In the United States and around the world, tubal ligation remains one of the most common forms of contraception. In 2006, approximately 643,000 women in the United States underwent tubal ligation with a rate of 12.2 procedures per 1,000 unsterilized women.1,2 Nearly half of all sterilizations are performed outside the postpartum period, and laparoscopic tubal ligation is a prevalent method.1 Women undergoing laparoscopic tubal ligation often have significant postoperative pain; laparoscopic procedures cause pain from stretching of somatic nerves during insufflation, irritation from the acidic environment created by carbon dioxide gas, and from residual intraperitoneal gas still present postoperatively.3 Pain after a tubal ligation can also result from ischemia and necrosis of the tubes at the ligation site.4,5
Patients undergoing laparoscopic tubal ligation in the United States usually do so under general anesthesia.6 Some gynecologists also administer local anesthetics to the sterilization site to reduce the intensity or duration of postoperative pain, and many trials have evaluated this practice. We undertook this systematic overview and meta-analysis to evaluate whether local anesthetics can decrease postoperative pain after laparoscopic tubal ligation under general anesthesia.
For inclusion in this meta-analysis, a study needed the following characteristics: a double-blind, randomized, placebo-controlled trial; interval female sterilization performed by a laparoscopic approach under general anesthesia; use of topical or injectable local anesthetics (not intravenous or oral) as the intervention to reduce postoperative pain compared with placebo; use of a validated postoperative pain scale; and English language publication. We made no restrictions on publication year, country of origin, or journal of publication, but included only published articles.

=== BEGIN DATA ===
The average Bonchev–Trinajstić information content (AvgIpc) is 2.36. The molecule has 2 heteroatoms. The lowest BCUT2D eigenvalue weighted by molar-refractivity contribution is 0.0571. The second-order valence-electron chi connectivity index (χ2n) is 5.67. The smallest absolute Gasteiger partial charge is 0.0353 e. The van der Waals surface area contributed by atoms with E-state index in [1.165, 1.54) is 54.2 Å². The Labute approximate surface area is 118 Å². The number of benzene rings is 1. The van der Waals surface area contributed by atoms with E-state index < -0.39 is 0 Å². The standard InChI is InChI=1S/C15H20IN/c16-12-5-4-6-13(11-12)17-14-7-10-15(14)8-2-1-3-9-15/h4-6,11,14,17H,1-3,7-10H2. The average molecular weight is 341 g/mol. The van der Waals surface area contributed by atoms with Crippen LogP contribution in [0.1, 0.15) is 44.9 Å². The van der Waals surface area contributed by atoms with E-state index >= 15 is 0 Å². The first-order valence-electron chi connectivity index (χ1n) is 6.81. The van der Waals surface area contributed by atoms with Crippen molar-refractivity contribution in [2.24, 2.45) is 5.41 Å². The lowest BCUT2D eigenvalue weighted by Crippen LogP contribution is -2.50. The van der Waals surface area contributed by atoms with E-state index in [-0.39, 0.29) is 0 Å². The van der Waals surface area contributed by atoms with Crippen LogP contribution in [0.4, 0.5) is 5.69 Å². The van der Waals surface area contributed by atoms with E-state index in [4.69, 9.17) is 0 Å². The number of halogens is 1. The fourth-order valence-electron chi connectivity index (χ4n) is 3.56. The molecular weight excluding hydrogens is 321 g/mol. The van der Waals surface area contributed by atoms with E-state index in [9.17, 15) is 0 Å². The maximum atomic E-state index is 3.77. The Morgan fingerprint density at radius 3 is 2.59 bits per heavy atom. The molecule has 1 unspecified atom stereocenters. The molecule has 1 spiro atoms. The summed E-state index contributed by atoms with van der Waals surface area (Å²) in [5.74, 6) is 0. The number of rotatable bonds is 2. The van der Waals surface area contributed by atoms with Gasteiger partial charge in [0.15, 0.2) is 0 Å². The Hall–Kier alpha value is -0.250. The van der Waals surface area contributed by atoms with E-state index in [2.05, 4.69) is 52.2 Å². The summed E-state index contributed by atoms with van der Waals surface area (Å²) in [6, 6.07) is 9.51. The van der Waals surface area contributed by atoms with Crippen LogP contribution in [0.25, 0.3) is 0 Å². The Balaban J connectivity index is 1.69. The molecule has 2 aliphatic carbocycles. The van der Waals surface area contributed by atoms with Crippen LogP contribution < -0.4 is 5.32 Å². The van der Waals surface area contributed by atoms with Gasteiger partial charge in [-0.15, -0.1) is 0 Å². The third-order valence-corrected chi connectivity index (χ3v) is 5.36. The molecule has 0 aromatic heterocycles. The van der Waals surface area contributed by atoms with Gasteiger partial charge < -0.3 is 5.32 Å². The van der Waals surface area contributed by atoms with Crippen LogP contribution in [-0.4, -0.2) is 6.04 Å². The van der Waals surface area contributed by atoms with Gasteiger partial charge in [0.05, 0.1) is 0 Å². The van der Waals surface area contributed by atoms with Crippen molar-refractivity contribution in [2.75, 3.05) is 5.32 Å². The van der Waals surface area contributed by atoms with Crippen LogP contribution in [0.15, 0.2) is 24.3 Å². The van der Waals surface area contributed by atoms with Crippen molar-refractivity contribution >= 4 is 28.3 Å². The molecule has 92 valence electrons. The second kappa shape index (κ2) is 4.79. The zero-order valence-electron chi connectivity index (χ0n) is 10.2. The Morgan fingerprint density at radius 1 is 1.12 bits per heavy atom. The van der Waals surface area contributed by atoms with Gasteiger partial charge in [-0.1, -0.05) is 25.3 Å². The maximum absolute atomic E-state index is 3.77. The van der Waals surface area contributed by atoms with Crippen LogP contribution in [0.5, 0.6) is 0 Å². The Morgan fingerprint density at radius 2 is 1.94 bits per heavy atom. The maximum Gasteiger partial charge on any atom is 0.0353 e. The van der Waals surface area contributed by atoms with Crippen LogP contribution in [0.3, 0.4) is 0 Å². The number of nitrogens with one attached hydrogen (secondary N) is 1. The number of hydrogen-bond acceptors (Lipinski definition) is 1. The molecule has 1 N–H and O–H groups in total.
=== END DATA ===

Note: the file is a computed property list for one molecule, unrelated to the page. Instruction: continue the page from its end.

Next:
We searched MEDLINE, PubMed, and Cochrane databases using the following search terms: tubal sterilization; pain, postoperative; surgery, laparoscopy; and randomized controlled trial. The bibliographies of identified articles were reviewed for additional sources. In our hand search of personal files, we did not identify any relevant articles beyond those identified through our search strategy.
Our search strategy identified 271 published articles. Two reviewers (M.S.H., C.L.W.) independently reviewed the abstracts of all articles to identify which studies met or possibly met the inclusion criteria. The reviewers initially both selected 73 of the articles and after discussion, agreed to include two additional studies to read in full for possible inclusion in the study. Using an inclusion and exclusion checklist, reviewers agreed 21 of the 75 articles were suitable for analysis.